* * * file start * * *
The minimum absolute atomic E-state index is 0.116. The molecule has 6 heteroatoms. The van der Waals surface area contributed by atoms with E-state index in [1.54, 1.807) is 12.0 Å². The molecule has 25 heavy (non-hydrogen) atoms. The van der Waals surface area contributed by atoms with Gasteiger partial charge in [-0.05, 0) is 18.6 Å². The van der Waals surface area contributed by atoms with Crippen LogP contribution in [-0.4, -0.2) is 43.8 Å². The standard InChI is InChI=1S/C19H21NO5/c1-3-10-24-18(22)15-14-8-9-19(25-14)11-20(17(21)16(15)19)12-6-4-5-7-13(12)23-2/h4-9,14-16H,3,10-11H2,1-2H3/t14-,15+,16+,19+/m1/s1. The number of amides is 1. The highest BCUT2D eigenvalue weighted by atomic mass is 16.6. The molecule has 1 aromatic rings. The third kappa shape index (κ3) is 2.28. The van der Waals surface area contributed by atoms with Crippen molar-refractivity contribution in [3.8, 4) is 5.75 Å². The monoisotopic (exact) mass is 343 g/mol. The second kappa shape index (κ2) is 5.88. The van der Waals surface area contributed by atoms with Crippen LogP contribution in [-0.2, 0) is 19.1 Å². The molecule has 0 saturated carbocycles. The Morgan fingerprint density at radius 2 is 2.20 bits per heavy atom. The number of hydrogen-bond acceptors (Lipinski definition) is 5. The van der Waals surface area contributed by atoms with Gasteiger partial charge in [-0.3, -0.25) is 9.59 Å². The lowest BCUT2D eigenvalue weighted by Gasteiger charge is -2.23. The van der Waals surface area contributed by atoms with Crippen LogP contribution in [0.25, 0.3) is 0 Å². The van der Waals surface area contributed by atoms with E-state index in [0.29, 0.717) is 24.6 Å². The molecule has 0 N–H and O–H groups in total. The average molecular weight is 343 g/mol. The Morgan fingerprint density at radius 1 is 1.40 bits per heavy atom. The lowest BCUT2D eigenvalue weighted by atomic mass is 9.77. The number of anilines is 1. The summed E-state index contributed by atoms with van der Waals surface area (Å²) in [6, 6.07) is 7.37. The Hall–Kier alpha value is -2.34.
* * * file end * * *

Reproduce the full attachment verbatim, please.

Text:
The minimum absolute atomic E-state index is 0.116. The molecule has 6 heteroatoms. The van der Waals surface area contributed by atoms with E-state index in [1.54, 1.807) is 12.0 Å². The molecule has 25 heavy (non-hydrogen) atoms. The van der Waals surface area contributed by atoms with Gasteiger partial charge in [-0.05, 0) is 18.6 Å². The van der Waals surface area contributed by atoms with Crippen LogP contribution in [-0.4, -0.2) is 43.8 Å². The standard InChI is InChI=1S/C19H21NO5/c1-3-10-24-18(22)15-14-8-9-19(25-14)11-20(17(21)16(15)19)12-6-4-5-7-13(12)23-2/h4-9,14-16H,3,10-11H2,1-2H3/t14-,15+,16+,19+/m1/s1. The number of amides is 1. The highest BCUT2D eigenvalue weighted by atomic mass is 16.6. The molecule has 1 aromatic rings. The third kappa shape index (κ3) is 2.28. The van der Waals surface area contributed by atoms with Crippen molar-refractivity contribution in [3.8, 4) is 5.75 Å². The monoisotopic (exact) mass is 343 g/mol. The second kappa shape index (κ2) is 5.88. The van der Waals surface area contributed by atoms with Crippen LogP contribution in [-0.2, 0) is 19.1 Å². The molecule has 0 saturated carbocycles. The Morgan fingerprint density at radius 2 is 2.20 bits per heavy atom. The number of hydrogen-bond acceptors (Lipinski definition) is 5. The van der Waals surface area contributed by atoms with Gasteiger partial charge in [-0.3, -0.25) is 9.59 Å². The lowest BCUT2D eigenvalue weighted by Gasteiger charge is -2.23. The van der Waals surface area contributed by atoms with Crippen LogP contribution in [0.25, 0.3) is 0 Å². The van der Waals surface area contributed by atoms with E-state index in [0.29, 0.717) is 24.6 Å². The molecule has 0 N–H and O–H groups in total. The average molecular weight is 343 g/mol. The Morgan fingerprint density at radius 1 is 1.40 bits per heavy atom. The lowest BCUT2D eigenvalue weighted by atomic mass is 9.77. The number of anilines is 1. The summed E-state index contributed by atoms with van der Waals surface area (Å²) in [6, 6.07) is 7.37. The Hall–Kier alpha value is -2.34.